VISIT TO A SMALL PLANTAGENET
The asteroid hurtled in from Capricorn, nosed around a G-type sun, swerved off toward the fifth planet. Such a trajectory is somewhat atypical for asteroids.
It slapped into the planet's gravity net, swooped around the globe three times in three separate orbits, then stabbed into atmosphere, a glorious shooting star.
At a hundred feet altitude it paused, then snapped to the surface—but onlytothe surface. No fireworks, no crater—nothing more drastic than crushed grass. Its surface was scarred and pitted, blackened by the friction-heat of its fall; but it was intact.
Deep within its bowels echoed the words that would change the planet's destiny.
"Damn your bolt-brained bearings!"
The voice broke off; its owner frowned, listening.
The cabin was totally silent, without its usual threshold hum.
The young man swore, tearing the shock-webbing from his body. He lurched out of the acceleration chair, balanced dizzily on the balls of his feet, groping till his hand touched the plastic wall.
Steadying himself with one hand, he stumbled to a panel on the other side of the circular cabin. He fumbled the catches loose, cursing in the fine old style of galactic deckhands, opened the panel, pressed a button. Turning, he all but fell back to the chair.
The soft hum awoke in the cabin again. A slurred voice asked, with varying speed and pitch, "Izzz awwl (Hie!) sadizfagtoreee… M'lorrrr' Rodney?"
"All the smooth, glossy robots in the galaxy," muttered Milord, "and I get stuck with an epilepic!"
"Ivv ut bleeezz m'lorr', thuh c'passsider c'nbe—"
"Replaced," finished Rodney, "and your circuits torn out and redesigned. No, thank you, I like your personality the way it is—except when you pull off a landing that jars my clavicles loose!"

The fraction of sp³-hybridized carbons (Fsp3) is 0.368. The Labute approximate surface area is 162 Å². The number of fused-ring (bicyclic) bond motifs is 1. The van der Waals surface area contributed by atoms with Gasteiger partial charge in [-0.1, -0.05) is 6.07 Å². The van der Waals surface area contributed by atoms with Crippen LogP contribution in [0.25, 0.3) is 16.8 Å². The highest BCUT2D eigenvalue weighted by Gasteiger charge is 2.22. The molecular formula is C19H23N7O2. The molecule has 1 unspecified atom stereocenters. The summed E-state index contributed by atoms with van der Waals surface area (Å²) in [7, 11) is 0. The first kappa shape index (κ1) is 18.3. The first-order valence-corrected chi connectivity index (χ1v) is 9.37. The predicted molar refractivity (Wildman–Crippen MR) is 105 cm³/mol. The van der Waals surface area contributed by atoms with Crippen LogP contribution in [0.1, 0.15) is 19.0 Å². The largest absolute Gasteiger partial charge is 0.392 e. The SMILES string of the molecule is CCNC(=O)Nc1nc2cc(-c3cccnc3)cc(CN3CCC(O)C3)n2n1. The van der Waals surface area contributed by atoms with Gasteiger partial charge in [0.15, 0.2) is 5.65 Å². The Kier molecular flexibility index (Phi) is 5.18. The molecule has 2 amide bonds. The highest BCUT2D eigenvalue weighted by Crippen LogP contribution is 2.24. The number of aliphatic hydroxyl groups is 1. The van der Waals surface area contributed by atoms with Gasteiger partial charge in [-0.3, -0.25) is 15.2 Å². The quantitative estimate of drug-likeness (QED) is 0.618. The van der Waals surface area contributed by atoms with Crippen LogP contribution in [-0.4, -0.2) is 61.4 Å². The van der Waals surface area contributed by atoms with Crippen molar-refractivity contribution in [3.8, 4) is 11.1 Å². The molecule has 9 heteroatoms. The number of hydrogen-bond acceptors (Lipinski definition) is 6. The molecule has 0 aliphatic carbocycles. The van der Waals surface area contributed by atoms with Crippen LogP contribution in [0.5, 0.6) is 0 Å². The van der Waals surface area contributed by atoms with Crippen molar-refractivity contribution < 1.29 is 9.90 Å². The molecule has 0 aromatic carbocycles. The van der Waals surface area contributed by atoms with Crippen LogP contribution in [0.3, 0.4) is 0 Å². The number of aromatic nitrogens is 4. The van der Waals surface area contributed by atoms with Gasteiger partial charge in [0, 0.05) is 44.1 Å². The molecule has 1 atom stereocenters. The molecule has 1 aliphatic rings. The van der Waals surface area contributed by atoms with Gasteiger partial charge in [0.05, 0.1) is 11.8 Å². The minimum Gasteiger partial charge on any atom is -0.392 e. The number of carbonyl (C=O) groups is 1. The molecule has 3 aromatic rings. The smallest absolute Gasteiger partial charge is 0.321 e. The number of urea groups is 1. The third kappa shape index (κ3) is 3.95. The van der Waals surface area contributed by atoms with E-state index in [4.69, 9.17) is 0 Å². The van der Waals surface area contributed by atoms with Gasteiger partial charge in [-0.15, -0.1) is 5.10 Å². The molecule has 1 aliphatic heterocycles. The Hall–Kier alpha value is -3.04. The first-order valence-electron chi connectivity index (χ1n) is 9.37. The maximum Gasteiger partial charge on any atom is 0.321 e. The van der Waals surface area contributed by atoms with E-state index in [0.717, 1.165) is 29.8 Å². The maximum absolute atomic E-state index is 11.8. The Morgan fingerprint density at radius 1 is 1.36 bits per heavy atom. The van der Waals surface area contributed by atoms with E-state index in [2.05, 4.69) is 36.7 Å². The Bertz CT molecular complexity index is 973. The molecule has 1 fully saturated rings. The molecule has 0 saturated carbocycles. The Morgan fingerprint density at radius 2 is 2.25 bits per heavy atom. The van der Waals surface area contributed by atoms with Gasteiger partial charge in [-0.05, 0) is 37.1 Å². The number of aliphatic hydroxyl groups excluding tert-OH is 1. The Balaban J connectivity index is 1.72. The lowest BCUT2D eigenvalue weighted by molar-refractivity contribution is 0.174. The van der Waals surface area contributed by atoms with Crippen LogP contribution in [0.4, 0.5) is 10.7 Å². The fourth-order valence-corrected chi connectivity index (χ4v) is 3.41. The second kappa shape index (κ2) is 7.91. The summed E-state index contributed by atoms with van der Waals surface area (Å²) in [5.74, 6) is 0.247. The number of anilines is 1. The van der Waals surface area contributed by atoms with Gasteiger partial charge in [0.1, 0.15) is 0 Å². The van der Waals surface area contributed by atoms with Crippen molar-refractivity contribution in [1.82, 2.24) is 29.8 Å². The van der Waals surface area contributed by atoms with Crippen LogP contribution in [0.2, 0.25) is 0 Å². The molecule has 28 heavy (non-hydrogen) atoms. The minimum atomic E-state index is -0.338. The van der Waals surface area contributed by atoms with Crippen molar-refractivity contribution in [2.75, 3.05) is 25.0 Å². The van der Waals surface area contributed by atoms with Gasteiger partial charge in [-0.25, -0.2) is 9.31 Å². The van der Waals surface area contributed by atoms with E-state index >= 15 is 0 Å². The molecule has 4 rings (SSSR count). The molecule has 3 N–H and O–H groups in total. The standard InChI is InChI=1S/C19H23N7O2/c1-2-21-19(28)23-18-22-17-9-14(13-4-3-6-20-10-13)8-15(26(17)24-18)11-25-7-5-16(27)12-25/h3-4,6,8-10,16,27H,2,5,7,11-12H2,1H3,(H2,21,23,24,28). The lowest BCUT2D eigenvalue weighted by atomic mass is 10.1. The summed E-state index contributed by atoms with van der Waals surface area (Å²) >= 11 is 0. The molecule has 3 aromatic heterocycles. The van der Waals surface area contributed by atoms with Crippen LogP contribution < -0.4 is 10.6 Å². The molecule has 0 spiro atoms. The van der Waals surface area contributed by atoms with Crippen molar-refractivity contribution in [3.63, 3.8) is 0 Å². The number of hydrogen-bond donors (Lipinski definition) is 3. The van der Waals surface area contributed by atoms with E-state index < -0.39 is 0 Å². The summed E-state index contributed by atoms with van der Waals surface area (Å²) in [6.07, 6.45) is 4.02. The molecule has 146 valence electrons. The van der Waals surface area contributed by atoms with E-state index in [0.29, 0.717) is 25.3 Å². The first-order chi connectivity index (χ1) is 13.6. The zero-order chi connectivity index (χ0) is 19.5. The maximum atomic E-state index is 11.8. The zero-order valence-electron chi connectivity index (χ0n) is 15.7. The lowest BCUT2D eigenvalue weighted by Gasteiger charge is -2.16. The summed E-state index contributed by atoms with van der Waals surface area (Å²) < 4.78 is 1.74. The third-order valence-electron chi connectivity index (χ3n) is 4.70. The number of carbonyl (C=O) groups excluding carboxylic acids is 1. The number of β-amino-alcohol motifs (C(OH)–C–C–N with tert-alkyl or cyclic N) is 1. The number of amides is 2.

"Ivv m'lorrd will vorgive, ad thuh cruzhial momend ovvv blanetfall, I rezeived zome very zingular radio waves thad—"
"You got distracted, is that what you're trying to say?"
"M'lorrrd, id was imerative to analyze—"
"So part of you was studying the radio waves, and part of you was landing the ship, which was just a wee bit too much of a strain, and the weak capacitor gave… Fess! How many times do I have to tell you to keep your mind on the job!"
"M'lorrd egzbressed a wizh to be like thuh—"
"Like the heros of the Exploration Sagas, yes. But that doesn't mean I want their discomforts."
Fess's electronic system had almost recovered from the post-seizure exhaustion. "But, m'lorrd, the chon-cebt of heeroizm imblies—"
"Oh, forget it," Rodney groaned. Fess dutifully blanked a portion of his memory banks.
Fess was very dutiful. He was also an antique, one of the few remaining FCC (Faithful Cybernetic Companion) robots, early models now two thousand years out of date. The FCC robots had been programmed for extreme loyalty and, as a consequence, had perished in droves while defending their masters during the bloody Interregnum between the collapse of the ancient Galactic Union and the rise of the Proletarian Eclectic State of Terra.